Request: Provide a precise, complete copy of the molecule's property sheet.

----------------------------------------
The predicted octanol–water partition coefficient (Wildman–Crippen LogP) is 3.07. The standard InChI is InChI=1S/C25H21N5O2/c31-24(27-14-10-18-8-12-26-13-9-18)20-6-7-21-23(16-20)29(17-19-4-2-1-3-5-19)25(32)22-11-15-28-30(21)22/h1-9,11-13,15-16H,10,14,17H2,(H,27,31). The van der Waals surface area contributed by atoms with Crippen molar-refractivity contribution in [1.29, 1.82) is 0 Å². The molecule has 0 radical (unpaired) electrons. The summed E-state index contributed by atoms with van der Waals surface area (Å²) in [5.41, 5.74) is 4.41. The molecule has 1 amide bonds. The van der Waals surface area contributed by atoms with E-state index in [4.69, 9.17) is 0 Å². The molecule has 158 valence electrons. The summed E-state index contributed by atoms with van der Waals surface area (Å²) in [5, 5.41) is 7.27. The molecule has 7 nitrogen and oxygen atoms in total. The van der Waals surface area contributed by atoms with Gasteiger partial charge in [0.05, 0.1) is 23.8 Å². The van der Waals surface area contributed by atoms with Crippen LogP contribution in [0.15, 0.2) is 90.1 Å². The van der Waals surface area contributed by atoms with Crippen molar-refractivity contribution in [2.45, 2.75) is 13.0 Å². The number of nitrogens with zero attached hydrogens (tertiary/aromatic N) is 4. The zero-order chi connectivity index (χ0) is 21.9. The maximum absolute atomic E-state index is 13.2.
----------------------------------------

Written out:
The predicted octanol–water partition coefficient (Wildman–Crippen LogP) is 3.07. The standard InChI is InChI=1S/C25H21N5O2/c31-24(27-14-10-18-8-12-26-13-9-18)20-6-7-21-23(16-20)29(17-19-4-2-1-3-5-19)25(32)22-11-15-28-30(21)22/h1-9,11-13,15-16H,10,14,17H2,(H,27,31). The van der Waals surface area contributed by atoms with Crippen molar-refractivity contribution in [1.29, 1.82) is 0 Å². The molecule has 0 radical (unpaired) electrons. The summed E-state index contributed by atoms with van der Waals surface area (Å²) in [5.41, 5.74) is 4.41. The molecule has 1 amide bonds. The van der Waals surface area contributed by atoms with E-state index in [4.69, 9.17) is 0 Å². The molecule has 158 valence electrons. The summed E-state index contributed by atoms with van der Waals surface area (Å²) in [5, 5.41) is 7.27. The molecule has 7 nitrogen and oxygen atoms in total. The van der Waals surface area contributed by atoms with Gasteiger partial charge in [0.05, 0.1) is 23.8 Å². The van der Waals surface area contributed by atoms with Crippen LogP contribution in [0.15, 0.2) is 90.1 Å². The van der Waals surface area contributed by atoms with Crippen molar-refractivity contribution in [2.45, 2.75) is 13.0 Å². The number of nitrogens with zero attached hydrogens (tertiary/aromatic N) is 4. The zero-order chi connectivity index (χ0) is 21.9. The maximum absolute atomic E-state index is 13.2.